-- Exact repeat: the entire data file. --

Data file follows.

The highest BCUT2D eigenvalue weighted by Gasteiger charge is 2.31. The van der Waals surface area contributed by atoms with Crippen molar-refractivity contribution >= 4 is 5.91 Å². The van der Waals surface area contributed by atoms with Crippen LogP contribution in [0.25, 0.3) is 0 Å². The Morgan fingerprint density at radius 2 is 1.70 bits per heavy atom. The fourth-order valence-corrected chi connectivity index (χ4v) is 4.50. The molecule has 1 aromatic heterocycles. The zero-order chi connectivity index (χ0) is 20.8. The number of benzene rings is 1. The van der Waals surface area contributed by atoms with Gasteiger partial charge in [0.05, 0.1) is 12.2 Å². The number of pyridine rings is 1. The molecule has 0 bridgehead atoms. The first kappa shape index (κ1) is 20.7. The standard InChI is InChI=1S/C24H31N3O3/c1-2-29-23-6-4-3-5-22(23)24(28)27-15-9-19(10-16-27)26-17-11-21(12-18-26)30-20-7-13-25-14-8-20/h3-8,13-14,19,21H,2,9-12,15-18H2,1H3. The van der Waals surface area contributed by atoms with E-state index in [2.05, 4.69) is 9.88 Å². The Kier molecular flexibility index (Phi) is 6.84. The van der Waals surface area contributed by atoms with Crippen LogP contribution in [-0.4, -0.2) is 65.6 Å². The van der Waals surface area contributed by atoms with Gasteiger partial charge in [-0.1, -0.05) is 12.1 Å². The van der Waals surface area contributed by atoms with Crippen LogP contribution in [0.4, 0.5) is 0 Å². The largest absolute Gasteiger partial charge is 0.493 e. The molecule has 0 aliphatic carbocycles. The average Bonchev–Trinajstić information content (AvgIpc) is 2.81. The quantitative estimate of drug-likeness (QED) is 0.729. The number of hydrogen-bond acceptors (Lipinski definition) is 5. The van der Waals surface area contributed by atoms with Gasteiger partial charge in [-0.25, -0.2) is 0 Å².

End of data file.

The highest BCUT2D eigenvalue weighted by Gasteiger charge is 2.31. The van der Waals surface area contributed by atoms with Crippen molar-refractivity contribution >= 4 is 5.91 Å². The van der Waals surface area contributed by atoms with Crippen LogP contribution in [0.25, 0.3) is 0 Å². The Morgan fingerprint density at radius 2 is 1.70 bits per heavy atom. The fourth-order valence-corrected chi connectivity index (χ4v) is 4.50. The molecule has 1 aromatic heterocycles. The zero-order chi connectivity index (χ0) is 20.8. The number of benzene rings is 1. The van der Waals surface area contributed by atoms with Gasteiger partial charge in [0.05, 0.1) is 12.2 Å². The number of pyridine rings is 1. The molecule has 0 bridgehead atoms. The first kappa shape index (κ1) is 20.7. The standard InChI is InChI=1S/C24H31N3O3/c1-2-29-23-6-4-3-5-22(23)24(28)27-15-9-19(10-16-27)26-17-11-21(12-18-26)30-20-7-13-25-14-8-20/h3-8,13-14,19,21H,2,9-12,15-18H2,1H3. The van der Waals surface area contributed by atoms with E-state index in [2.05, 4.69) is 9.88 Å². The Kier molecular flexibility index (Phi) is 6.84. The van der Waals surface area contributed by atoms with Crippen LogP contribution in [-0.4, -0.2) is 65.6 Å². The van der Waals surface area contributed by atoms with Gasteiger partial charge in [-0.1, -0.05) is 12.1 Å². The van der Waals surface area contributed by atoms with Crippen LogP contribution in [0.4, 0.5) is 0 Å². The largest absolute Gasteiger partial charge is 0.493 e. The molecule has 0 aliphatic carbocycles. The average Bonchev–Trinajstić information content (AvgIpc) is 2.81. The quantitative estimate of drug-likeness (QED) is 0.729. The number of hydrogen-bond acceptors (Lipinski definition) is 5. The van der Waals surface area contributed by atoms with Gasteiger partial charge in [-0.25, -0.2) is 0 Å².